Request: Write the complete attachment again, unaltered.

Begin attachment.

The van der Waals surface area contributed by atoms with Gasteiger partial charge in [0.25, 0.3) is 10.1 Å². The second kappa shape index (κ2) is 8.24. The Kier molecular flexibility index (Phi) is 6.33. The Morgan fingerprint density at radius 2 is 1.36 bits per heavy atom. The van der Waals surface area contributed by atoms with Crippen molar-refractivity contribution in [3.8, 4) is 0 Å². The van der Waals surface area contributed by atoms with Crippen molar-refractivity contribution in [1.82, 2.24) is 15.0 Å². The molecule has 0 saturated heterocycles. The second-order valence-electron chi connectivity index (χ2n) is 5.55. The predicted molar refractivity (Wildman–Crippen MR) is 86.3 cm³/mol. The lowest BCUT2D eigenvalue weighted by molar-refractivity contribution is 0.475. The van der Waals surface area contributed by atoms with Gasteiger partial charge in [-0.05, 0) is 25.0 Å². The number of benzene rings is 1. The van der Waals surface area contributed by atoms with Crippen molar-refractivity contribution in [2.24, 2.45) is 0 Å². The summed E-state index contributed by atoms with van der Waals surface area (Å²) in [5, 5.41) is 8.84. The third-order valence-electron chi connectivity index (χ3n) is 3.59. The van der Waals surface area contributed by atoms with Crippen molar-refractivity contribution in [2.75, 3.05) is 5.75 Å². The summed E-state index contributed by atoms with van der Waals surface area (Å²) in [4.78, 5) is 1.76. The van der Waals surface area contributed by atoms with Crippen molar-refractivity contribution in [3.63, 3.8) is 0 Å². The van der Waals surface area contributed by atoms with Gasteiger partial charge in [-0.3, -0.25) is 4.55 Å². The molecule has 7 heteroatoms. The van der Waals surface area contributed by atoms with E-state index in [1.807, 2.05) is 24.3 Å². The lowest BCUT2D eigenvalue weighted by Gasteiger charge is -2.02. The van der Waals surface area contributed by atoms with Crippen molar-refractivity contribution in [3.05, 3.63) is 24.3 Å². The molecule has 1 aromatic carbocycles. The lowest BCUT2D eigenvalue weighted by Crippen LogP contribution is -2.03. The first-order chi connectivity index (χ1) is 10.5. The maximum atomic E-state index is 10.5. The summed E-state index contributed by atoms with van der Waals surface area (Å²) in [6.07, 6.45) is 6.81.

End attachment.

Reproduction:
The van der Waals surface area contributed by atoms with Gasteiger partial charge in [0.25, 0.3) is 10.1 Å². The second kappa shape index (κ2) is 8.24. The Kier molecular flexibility index (Phi) is 6.33. The Morgan fingerprint density at radius 2 is 1.36 bits per heavy atom. The van der Waals surface area contributed by atoms with Crippen molar-refractivity contribution in [3.8, 4) is 0 Å². The van der Waals surface area contributed by atoms with Crippen molar-refractivity contribution in [1.82, 2.24) is 15.0 Å². The molecule has 0 saturated heterocycles. The second-order valence-electron chi connectivity index (χ2n) is 5.55. The predicted molar refractivity (Wildman–Crippen MR) is 86.3 cm³/mol. The lowest BCUT2D eigenvalue weighted by molar-refractivity contribution is 0.475. The van der Waals surface area contributed by atoms with Gasteiger partial charge in [-0.05, 0) is 25.0 Å². The number of benzene rings is 1. The van der Waals surface area contributed by atoms with Crippen molar-refractivity contribution in [2.24, 2.45) is 0 Å². The summed E-state index contributed by atoms with van der Waals surface area (Å²) in [5, 5.41) is 8.84. The third-order valence-electron chi connectivity index (χ3n) is 3.59. The van der Waals surface area contributed by atoms with Crippen molar-refractivity contribution in [2.75, 3.05) is 5.75 Å². The summed E-state index contributed by atoms with van der Waals surface area (Å²) in [4.78, 5) is 1.76. The van der Waals surface area contributed by atoms with Crippen molar-refractivity contribution in [3.63, 3.8) is 0 Å². The van der Waals surface area contributed by atoms with Gasteiger partial charge in [-0.3, -0.25) is 4.55 Å². The molecule has 7 heteroatoms. The van der Waals surface area contributed by atoms with E-state index in [1.807, 2.05) is 24.3 Å². The lowest BCUT2D eigenvalue weighted by Gasteiger charge is -2.02. The van der Waals surface area contributed by atoms with Crippen molar-refractivity contribution in [3.05, 3.63) is 24.3 Å². The molecule has 1 aromatic carbocycles. The lowest BCUT2D eigenvalue weighted by Crippen LogP contribution is -2.03. The first-order chi connectivity index (χ1) is 10.5. The maximum atomic E-state index is 10.5. The summed E-state index contributed by atoms with van der Waals surface area (Å²) in [6.07, 6.45) is 6.81.